What is it about?

The study revolves around exploring the Asmari formation within Iran's Gachsaran field, specifically focusing on well GS-314. Tools like the fullbore formation microimager (FMI) and repeat formation tester (RFT) were employed to comprehensively understand the reservoir characteristics of this formation. The primary aim was to locate high-porosity layers and assess fracture characteristics using FMI, while RFT was utilized to gather pressure data for enhanced insights. The analysis revealed a potential non-permeable fault in the Asmari reservoir of GS-314, signaling possible compartmentalization within this area. Notably, the RFT pressure data showcased a substantial gradient change across the fault, indicating a shift in oil gradients by 100 psi. The FMI images, particularly around the 2173.6 m mark in the Asmari reservoir, highlighted a dense 1-meter layer with a distinct dip, contrasting sharply with the surrounding bedding. This layer was interpreted as a sealing fault due to its compact appearance. The study demonstrates how the combined utilization of FMI and RFT tools offers a powerful method to interpret sealing faults within naturally fractured oil fields in Iran, providing valuable insights into reservoir compartmentalization and fault characteristics.

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Why is it important?

This study is crucial because it introduces a method for identifying potential sealing faults in the Asmari reservoir within the Gachsaran field in Iran. By using advanced tools like the fullbore formation microimager (FMI) and the repeat formation tester (RFT), this research revealed a possible non-permeable fault within the reservoir. The analysis of RFT pressure data and FMI images indicated a significant change in oil gradients across a fault, suggesting potential compartmentalization in the area surrounding well GS-314. The identification of this sealing fault can significantly impact the understanding of reservoir behavior and productivity, showcasing the value of employing FMI and RFT in evaluating naturally fractured oil fields like those in Iran.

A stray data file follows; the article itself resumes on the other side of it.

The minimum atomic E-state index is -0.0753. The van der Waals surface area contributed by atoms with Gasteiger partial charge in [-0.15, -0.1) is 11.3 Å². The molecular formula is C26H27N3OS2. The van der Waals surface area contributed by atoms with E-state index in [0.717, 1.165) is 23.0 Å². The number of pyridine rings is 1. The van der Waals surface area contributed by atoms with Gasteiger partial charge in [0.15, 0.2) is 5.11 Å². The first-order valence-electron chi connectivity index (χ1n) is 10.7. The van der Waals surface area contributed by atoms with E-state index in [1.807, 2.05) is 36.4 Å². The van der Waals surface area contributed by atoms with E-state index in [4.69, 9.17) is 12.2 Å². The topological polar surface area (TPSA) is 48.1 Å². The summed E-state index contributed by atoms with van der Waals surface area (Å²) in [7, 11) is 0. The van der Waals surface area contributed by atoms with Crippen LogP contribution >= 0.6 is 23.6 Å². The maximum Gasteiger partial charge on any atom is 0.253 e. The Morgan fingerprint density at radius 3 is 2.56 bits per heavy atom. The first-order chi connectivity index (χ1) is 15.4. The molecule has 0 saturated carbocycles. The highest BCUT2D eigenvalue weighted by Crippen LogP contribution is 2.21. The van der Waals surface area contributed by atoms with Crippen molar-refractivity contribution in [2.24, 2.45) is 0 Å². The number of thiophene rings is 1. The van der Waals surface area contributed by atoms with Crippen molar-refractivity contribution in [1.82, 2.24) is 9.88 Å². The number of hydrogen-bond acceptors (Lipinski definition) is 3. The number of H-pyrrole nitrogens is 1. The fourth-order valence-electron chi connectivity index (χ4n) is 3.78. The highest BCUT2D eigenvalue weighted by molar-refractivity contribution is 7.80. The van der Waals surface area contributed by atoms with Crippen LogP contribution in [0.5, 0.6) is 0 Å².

In this study, we'll demonstrate how combining FMI and RFT tools helped identify a possible sealing fault in Iran's Gachsaran field. By analyzing borehole images and pressure data from well GS-314, we found indications of a non-permeable fault in the Asmari reservoir. The pressure changes across this fault hint at potential compartmentalization in that area. The images from the FMI also revealed a thick, dense layer with a different dip than the surrounding bedding, suggesting it could be a sealing fault. This research highlights how these tools can help us understand natural fractures in oil fields better.

Dr Zohreh Movahed

Read the Original

This page is a summary of: Introduction of sealing fault in Asmari reservoir by using FMI and RFT in one of the Iranian naturally fractured oil fields, Arabian Journal of Geosciences, June 2015, Springer Science + Business Media,
DOI: 10.1007/s12517-015-1951-z.
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